Posted Oct 11, 2012 05:00 pm CDT
Setting up a possible showdown between advertisers and the government agencies that are supposed to protect consumer privacy, three advertiser trade groups announced this week that they don’t support the do-not-track feature built into new Internet browsers manufactured by Microsoft, and said some companies might even ignore it.
On Tuesday the Digital Advertising Alliance suggested that its members could simply ignore the Internet Explorer privacy flag, according to Fox News and a lengthy The Not-So Private Parts post by Kashmir Hill.
In a written statement provided to the network, the trade group, which has some 5,000 companies as members, said:
“The DAA does not require companies to honor DNT signals fixed by the browser manufacturers and set by them in browsers. A ‘default on’ do-not-track mechanism offers consumers and businesses inconsistencies and confusion instead of comfort and security.”
The Interactive Advertising Bureau subsequently said it supports the DAA’s position on do-not-track, the Fox article recounts. And in an open letter last week to the CEO of Microsoft, the Association of National Advertisers told Steve Ballmer the default do-not-track setting would “undermine American innovation and leadership.”
The Hill’s Hillicon Valley blog reports that this advertiser position has drawn a blast from two congressmen who chair the Bipartisan Privacy Caucus.
“If consumers want to be tracked online, they should have to opt in to be tracked instead of the other way around,” U.S. Reps. Ed Markey, D-Mass., and Joe Barton, R-Texas, said in a written statement.
Meanwhile, a European Union official plans to warn in a speech Thursday that time is running out to enact a regulatory framework that will prevent computer users from having virtually every click they make incorporated in third-party data, the Associated Press reports. A Reuters article provides more details.
Even assuming that the do-not-track feature incorporated in Microsoft’s new browser means what it says and otherwise could get the job done, Hill writes at The Not-So Private Parts, the industry opposition to Internet Explorer’s default do-not-track setting could, ironically, effectively disable it.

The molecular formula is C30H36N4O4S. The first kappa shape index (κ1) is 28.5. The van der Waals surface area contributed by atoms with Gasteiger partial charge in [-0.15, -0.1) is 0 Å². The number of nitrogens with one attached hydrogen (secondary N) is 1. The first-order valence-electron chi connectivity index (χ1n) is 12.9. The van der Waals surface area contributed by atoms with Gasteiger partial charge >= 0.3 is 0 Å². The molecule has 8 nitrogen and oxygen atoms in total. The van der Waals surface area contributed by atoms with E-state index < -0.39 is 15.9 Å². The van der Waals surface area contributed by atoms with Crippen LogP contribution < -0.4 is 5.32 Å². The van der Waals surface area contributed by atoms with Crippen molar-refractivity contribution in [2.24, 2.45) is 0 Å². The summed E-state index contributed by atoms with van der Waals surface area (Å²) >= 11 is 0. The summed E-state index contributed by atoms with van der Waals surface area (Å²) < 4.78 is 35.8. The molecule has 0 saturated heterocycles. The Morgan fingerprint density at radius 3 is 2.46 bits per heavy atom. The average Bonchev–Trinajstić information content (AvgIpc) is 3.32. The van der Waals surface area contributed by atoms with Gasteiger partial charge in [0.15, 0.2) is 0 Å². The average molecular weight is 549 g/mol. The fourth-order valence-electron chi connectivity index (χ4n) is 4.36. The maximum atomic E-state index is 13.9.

The do-not-track feature lacks legal strength, Hill continues, because the Federal Trade Commission has indicated it would rather let “stakeholders” figure out a solution to this Internet privacy issue rather than taking enforcement action. “So at this point,” she writes, the do-not-track feature “is kind of like a car’s turning signal. Someone might flip on their right blinker to let you know they want to change lanes, but you aren’t required by law to let them over.”
This scenario shows, she continues, “why DNT might need actual legal oomph behind it.”
An Electronic Frontier Foundation page explains how consumers can turn on the do-not-track feature of various browsers.
ABAJournal.com: “It Isn’t Necessarily Big Brother, But Somebody Is Potentially Watching, Virtually All the Time”
ABAJournal.com: “Lawyer Sues Facebook, Says Tracking Cookie Violates Wiretap Laws, Seeks Class Action Status”
ABAJournal.com: “Google Fined Record $22.5M by FTC re Claimed Safari Privacy Violations on Macs, iPhones and iPads”
ABAJournal.com: “7 Retailers Settle with FTC, Agree to Stop Spying on Up to 400,000 Computer Rental Customers”